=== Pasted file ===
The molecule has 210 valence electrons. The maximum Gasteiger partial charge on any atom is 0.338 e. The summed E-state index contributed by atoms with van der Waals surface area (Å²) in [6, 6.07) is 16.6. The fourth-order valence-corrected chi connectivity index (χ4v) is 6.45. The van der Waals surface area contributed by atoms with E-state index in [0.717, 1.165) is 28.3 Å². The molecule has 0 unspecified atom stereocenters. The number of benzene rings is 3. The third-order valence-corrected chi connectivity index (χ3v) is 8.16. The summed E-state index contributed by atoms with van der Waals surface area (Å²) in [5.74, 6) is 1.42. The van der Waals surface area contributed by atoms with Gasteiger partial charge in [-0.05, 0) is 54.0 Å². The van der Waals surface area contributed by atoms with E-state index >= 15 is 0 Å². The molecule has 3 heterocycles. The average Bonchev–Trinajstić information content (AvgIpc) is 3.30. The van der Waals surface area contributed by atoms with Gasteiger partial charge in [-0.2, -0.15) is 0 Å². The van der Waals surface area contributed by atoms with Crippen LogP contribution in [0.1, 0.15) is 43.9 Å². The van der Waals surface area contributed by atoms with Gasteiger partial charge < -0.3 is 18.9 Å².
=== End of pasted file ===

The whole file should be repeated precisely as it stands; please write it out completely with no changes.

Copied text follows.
The molecule has 210 valence electrons. The maximum Gasteiger partial charge on any atom is 0.338 e. The summed E-state index contributed by atoms with van der Waals surface area (Å²) in [6, 6.07) is 16.6. The fourth-order valence-corrected chi connectivity index (χ4v) is 6.45. The van der Waals surface area contributed by atoms with E-state index in [0.717, 1.165) is 28.3 Å². The molecule has 0 unspecified atom stereocenters. The number of benzene rings is 3. The third-order valence-corrected chi connectivity index (χ3v) is 8.16. The summed E-state index contributed by atoms with van der Waals surface area (Å²) in [5.74, 6) is 1.42. The van der Waals surface area contributed by atoms with Gasteiger partial charge in [-0.05, 0) is 54.0 Å². The van der Waals surface area contributed by atoms with E-state index >= 15 is 0 Å². The molecule has 3 heterocycles. The average Bonchev–Trinajstić information content (AvgIpc) is 3.30. The van der Waals surface area contributed by atoms with Gasteiger partial charge in [-0.2, -0.15) is 0 Å². The van der Waals surface area contributed by atoms with Crippen LogP contribution in [0.1, 0.15) is 43.9 Å². The van der Waals surface area contributed by atoms with Gasteiger partial charge < -0.3 is 18.9 Å².